Social Media Management Best Practices:
- Use hashtags: Using hashtags allows Linkedin users to “listen” in on topics that matter most to them. If it’s frequently used or related to current events, it can go a long way toward creating better engagement.
- Find the right time to post. The optimal time to publish content according to LinkedIn is early morning, lunchtime and early evening on Tuesdays and Thursdays. The best time? Between 10 a.m and 11 a.m every Tuesday. Here’s where a little A/B testing with your followers might come in handy to figure out when they are most likely to be browsing through LinkedIn.
- Respond to all of the comments on every post. We’ve already explained why this is important. Now we’re just drilling it into your noggin for good measure.
- But don’t be over-eager beaver in your commenting. You can keep the engagement fire burning longer if you don’t respond to all comments immediately. That said, because engagement in the first hour matters, it’s best to respond to early comments as soon as you can.
- Follow up on your posts. A few days after a post is made, add another comment to supplement the original post. A good way to keep track is to make a note in a spreadsheet each time you make a post. This will make it easier to see what you’ve posted and what you’ve followed up on.
- ….And follow up one more time to be sure. A few weeks after a post, add another reply or comment that adds more value and links to content that expands on the original topic and keywords included.
- Engage well with others. Make sure you engage with other people’s content to guarantee a good level of engagement ratio. An optimal engagement ratio to grow your following is to engage with other people’s content 12 times for every 1 time that you post.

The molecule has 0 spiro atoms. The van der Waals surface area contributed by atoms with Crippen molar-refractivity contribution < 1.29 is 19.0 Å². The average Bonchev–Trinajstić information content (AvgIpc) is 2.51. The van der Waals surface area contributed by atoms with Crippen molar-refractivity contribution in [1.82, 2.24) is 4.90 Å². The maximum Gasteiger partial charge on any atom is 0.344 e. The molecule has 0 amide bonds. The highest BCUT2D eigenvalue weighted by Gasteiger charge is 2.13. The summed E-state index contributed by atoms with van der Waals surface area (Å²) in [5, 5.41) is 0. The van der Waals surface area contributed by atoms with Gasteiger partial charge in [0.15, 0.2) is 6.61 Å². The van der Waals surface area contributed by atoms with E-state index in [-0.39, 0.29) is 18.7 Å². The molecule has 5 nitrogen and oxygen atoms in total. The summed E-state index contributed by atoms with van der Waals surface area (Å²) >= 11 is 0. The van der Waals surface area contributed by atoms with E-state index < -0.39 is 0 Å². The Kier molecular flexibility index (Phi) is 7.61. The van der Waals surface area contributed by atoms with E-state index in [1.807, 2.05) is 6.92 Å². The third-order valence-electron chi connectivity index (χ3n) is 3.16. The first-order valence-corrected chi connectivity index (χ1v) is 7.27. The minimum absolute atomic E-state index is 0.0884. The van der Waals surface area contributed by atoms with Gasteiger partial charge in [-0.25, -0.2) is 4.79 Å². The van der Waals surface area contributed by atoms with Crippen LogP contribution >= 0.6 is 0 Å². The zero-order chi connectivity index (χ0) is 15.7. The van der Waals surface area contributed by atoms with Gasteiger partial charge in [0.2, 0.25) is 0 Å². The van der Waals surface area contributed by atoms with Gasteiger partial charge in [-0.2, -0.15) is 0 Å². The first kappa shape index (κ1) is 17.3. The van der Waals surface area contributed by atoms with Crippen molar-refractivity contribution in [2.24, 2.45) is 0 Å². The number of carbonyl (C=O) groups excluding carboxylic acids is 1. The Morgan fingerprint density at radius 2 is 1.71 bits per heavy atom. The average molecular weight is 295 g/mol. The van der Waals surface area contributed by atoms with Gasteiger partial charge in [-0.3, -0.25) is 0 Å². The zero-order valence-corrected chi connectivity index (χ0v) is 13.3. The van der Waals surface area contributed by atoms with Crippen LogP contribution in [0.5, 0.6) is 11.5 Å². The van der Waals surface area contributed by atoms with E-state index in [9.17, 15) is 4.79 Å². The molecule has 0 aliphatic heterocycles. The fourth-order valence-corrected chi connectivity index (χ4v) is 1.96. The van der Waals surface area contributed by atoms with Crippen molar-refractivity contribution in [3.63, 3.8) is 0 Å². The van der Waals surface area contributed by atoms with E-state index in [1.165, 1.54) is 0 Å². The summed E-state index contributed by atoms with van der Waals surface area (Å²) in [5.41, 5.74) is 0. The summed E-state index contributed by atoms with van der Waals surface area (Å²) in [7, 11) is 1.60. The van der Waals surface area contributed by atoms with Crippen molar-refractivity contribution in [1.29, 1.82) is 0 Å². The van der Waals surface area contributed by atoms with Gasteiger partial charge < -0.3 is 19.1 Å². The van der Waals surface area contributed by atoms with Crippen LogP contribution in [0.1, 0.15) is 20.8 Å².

- Tag people. Tagging people to comment, react and share the content, including influencers will organically increase your engagement.
- Use SlideShare: SlideShare is a hosting platform for professional content like presentations, infographics, docs, and videos. There are 70 million unique monthly hits on SlideShare so sharing it on your LinkedIn can be a useful way to attract more followers.
To close out, we’ll give you a few pointers for avenues to explore in content creation. However, we should say that it’s important to cultivate a unique and authentic presence in your content that reflects your brand. That may take a bit of trial and error. If you want more tips on creating authentic content, check out our article here.
Useful Content Creation Tactics:
- Share Relatable stories. An example of this might be “Here’s my Saturday Rant…” Share your personal moments and small victories. This builds social proof for not only who you are, but what you are able to achieve.
- Share common failures in your industry and how to overcome them. People love linear ways to overcome recurring issues.
- Be the “thought provoker”. Share content that is inspirational and encouraging. Give people methods for overcoming challenges and pursuing their version of the “American Dream”.
- Ask open-ended questions. Asking a question allows people to be engaged, share their ideas, and develop a relationship with you or your business.
- Employ “The Ego Bait”. In other words, influencers are influencers for a reason. Tagging them can have a significant impact on your following. Appeal to them and your potential audience opens up.
- Give People “The Hack”. No, this is not Covid-related (we couldn’t resist). By “the hack” we mean to give people that one trick that can help them solve a common problem (i.e. “Use this One Trick to Get Rid of Spam Messages”).
- Don’t be afraid to express a “controversial point of view”. On business….maybe not on politics (unless that’s part of your brand). Expressing a controversial opinion not only gives people food for thought, but prompts them to engage for further discussion. Think about just how effective this is on personal social media. Enough said.
- Consider giveaways. People like free things. The best option is when you can give something away for free with little to no cost for you (for example, priority access to some of your services).
We hope these tricks can help you rock LinkedIn in the New Year.
One more word to the wise: You are not alone. Hiring people who actually know what they are doing and have the record to back up their success claims on social media growth is a smart investment in your company’s future. And, hey, it just so happens that’s what we do.